Posts in: Diabetes

Karmic Beauty: Going Pixie with Locks of Love

Posted in: Cancer, Family, Diabetes // 0 Comments

locksoflove
By Lindsay Tharp

I have always looked enviously at women with short hair. I would always think to myself, how did they get the guts to chop it? What made them take the plunge? I’m not just talking about a short bob, I’m talking about the women who rock the short pixie cuts. I think there is something so brave about short hair. When you go that short you have nothing to hide behind. Almost all women I meet or see with very short hair have a certain confidence surrounding them. Don’t get me wrong I love long hair, but there is something to be admired about women short hair. It’s like they are saying, “I know I’m beautiful, I am comfortable in my own skin.”
Here is a quote that sums it up nicely-

“With short hair you begin to crave pearl necklaces, long earrings, and a variety of sunglasses. Short hair removes obvious femininity and replaces it with style.” – Joan Juliet Buck for American Vogue, c.1988

This quote along with knowing my 14 inches of hair would go to someone who needed it, was my final push. So I made my appointment at Ten Salon with the lovely Dana Starr.
For those of you who aren’t familiar with Locks of Love here is a little more about them:
Locks of Love is a public non-profit organization that provides hairpieces to financially disadvantaged children in the United States and Canada under age 21 suffering from long-term medical hair loss from any diagnosis. www.locksoflove.org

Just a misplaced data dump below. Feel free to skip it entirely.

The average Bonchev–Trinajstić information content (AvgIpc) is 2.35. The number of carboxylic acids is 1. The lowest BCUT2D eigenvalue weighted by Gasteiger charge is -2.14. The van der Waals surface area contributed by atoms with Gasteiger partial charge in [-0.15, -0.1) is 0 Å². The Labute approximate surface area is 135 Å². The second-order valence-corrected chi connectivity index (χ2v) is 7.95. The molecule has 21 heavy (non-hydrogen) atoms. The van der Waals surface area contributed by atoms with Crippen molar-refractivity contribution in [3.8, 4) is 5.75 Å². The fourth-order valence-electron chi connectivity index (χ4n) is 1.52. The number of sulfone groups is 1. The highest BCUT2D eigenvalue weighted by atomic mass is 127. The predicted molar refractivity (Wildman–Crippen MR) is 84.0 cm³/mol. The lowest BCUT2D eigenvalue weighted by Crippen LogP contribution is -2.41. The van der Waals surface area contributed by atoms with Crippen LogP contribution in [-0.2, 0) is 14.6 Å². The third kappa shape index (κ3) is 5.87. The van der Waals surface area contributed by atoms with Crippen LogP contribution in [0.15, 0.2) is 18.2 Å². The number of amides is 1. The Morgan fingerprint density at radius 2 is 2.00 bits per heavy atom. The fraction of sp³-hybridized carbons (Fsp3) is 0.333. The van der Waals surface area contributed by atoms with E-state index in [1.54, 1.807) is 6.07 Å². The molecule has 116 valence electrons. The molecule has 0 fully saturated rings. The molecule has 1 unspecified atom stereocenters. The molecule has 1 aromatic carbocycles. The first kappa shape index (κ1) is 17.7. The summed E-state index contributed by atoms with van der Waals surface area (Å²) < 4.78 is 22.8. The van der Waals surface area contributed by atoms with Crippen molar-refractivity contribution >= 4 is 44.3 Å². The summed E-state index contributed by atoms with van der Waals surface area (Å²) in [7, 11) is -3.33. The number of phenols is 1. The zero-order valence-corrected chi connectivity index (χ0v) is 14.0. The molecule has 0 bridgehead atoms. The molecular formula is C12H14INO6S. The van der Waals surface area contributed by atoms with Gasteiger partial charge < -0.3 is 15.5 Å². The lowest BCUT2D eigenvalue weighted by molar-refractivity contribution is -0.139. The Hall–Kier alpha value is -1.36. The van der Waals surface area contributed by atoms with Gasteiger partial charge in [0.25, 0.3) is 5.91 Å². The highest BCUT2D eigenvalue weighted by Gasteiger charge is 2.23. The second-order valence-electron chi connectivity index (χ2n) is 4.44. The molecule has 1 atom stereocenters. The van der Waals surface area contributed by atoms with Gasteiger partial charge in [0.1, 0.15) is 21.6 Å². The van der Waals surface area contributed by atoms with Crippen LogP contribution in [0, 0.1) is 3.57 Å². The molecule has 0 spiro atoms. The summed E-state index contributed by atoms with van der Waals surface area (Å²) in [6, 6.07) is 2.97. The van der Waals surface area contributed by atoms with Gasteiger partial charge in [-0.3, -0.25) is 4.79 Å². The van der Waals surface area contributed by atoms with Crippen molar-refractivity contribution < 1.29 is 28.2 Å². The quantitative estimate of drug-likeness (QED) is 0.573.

GUIDELINES FOR ACCEPTABLE DONATIONS
• Hair that is colored or permed is acceptable.
• Hair cut years ago is usable if it has been stored in a ponytail or braid.
• Hair that has been bleached (usually this refers to highlighted hair) is not usable. If unsure, ask your stylist. We are not able to accept bleached hair due to a chemical reaction that occurs during the manufacturing process. **If the hair was bleached years ago and has completely grown out it is fine to donate.
• Hair that is swept off of the floor is not usable because it is not bundled in a ponytail or braid.
• Hair that is shaved off and not in a ponytail or braid is not usable. If shaving your head, first divide hair into multiple ponytails to cut off.
• We cannot accept dreadlocks. Our manufacturer is not able to use them in our children’s hairpieces. We also cannot accept wigs, falls, hair extensions or synthetic hair.
• Layered hair is acceptable if the longest layer is 10 inches.
• Layered hair may be divided into multiple ponytails.
• Curly hair may be pulled straight to measure the minimum 10 inches.
• 10 inches measured tip to tip is the minimum length needed for a hairpiece.

Locks of Love was the motivating factor that allowed me to muster the courage to cut my hair. I thought to myself, even if I don’t like how I look with short hair at least I know someone will be getting a nice long wig. Not only do I feel great about donating my hair, but I am also really enjoying the new do!

Diabetes Myths